kbog comments on A Different Take on President Trump - Effective Altruism Forum

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Comment author: kbog  (EA Profile) 08 December 2016 11:08:08PM *  15 points [-]

This is why I've argued that for EA to make political judgements about broad partisan issues and elections, it should come together with a formal or semi-formal structure to aggregate and compare evidence from both sides. If we can't make reliable political judgements or can't make a meaningful political effort, then we shouldn't pretend that it counts as effective activism. The justifications of who to vote for and how much each vote is worth have so far been methodologically lacking, as they leave many basic counterpoints (like the ones here) unanswered. In particular, the points raised here about nuclear war and democracy underscore the fact that EAs commenting on Trump have been generally uneducated, and occasionally clueless, about international relations. If we do politics, then we'll have to do it systematically better. In the spirit of this main idea, I'll resist the urge to comment on the object-level of this essay.

However, everybody complaining about sources needs to take a step back and remember how many people write official-sounding essays here sourced entirely with inline links to LessWrong and rationalist bloggers. Strange how nobody complained about sources until now.

Comment author: HenryMaine 20 December 2016 08:13:15AM 1 point [-]

Thanks for providing one of the several sensible responses in this thread.

I realize that some of the evidence I have been providing is shocking and uncomfortable to think about, and that the people here may not agree with my theories about why these events are happening (e.g. they might not agree with my hypothesis is that mass immigration is a case of Hansonian hypocrisy, where it's really about getting leftist votes, and the moral and economic Koolaid is cooked up afterwards). But I think I provided enough novel information to deserve further investigation.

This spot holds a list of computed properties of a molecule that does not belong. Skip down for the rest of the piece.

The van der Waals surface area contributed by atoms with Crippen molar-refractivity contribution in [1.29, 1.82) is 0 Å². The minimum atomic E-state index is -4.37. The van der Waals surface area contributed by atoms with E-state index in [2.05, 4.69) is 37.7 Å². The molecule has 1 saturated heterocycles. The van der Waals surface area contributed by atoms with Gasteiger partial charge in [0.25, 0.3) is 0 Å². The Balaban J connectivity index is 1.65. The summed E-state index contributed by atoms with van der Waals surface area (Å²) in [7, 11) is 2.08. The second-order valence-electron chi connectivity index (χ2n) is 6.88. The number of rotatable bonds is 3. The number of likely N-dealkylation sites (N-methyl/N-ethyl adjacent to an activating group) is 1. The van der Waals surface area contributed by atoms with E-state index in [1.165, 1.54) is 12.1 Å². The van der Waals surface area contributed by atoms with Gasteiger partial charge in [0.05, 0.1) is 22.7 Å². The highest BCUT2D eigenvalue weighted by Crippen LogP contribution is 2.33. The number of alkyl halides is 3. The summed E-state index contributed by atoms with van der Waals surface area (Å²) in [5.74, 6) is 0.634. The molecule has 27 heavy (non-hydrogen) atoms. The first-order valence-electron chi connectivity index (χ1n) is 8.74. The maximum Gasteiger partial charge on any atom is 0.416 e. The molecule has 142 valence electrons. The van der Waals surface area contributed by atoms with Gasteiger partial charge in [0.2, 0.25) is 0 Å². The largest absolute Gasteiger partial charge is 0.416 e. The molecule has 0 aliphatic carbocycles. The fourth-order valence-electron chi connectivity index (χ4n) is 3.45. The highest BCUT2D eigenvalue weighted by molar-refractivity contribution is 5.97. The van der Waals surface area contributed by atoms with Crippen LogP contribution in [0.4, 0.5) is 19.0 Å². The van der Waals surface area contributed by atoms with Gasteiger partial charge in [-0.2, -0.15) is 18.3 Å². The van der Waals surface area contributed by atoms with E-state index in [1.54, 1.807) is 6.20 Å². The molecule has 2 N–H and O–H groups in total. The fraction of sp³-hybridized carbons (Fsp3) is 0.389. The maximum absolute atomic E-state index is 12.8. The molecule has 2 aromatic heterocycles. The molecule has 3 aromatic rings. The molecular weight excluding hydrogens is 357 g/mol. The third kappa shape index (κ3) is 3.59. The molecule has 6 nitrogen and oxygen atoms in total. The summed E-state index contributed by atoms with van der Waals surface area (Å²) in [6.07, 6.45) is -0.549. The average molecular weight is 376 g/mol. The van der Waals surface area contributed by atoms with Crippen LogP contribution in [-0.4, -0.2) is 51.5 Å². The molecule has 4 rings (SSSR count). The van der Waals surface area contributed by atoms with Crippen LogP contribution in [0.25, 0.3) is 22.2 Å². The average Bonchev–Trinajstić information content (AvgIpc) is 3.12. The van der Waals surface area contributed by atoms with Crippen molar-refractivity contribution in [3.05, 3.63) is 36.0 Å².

Your suggestion of some kind of more formal approach to evaluate political arguments is a good one. Or else you will have a situation where important topics are left up to a "gotcha" debate with an outsider.

What I would say is that the audience here shouldn't let an imperfect messenger like me get in the way of learning something. Maybe I'm over-stating the problem. Maybe I'm under-stating it. I don't have infinite knowledge about what's going on in Europe or infinite patience to explain what I think is going on.

Despite all the skepticism towards my claims about law and order breaking down in Europe, today, a Pakistani refugee killed 8 people in Berlin (and wounded 48 others) with a truck. Perhaps this event will inspire some people to update and realize that what I'm talking about is real. Perhaps the assassination of the Russian ambassador to Turkey will teach some utilitarians that terrorism has consequences beyond the numerical quantity of lives lost.

But if you are going to update, do it soon, because in a few weeks, it will lose significance (like the Nice attack, Paris attack, or the San Bernadino attack) and everyone will be lulled by the press into becoming accustomed to regular terrors attacks in Europe. It's the new normal.

Comment author: DavidNash 20 December 2016 11:41:56AM 0 points [-]

It's good that you're providing this point of view, although I really think it's worth looking into the long term history of terror and violence in Europe which is quite different to America. There is also much larger media focus on terror attacks than there used to be in the past.

I'm not sure it'd be a new normal, especially for people in the UK.



Comment author: HenryMaine 22 December 2016 08:52:18PM 0 points [-]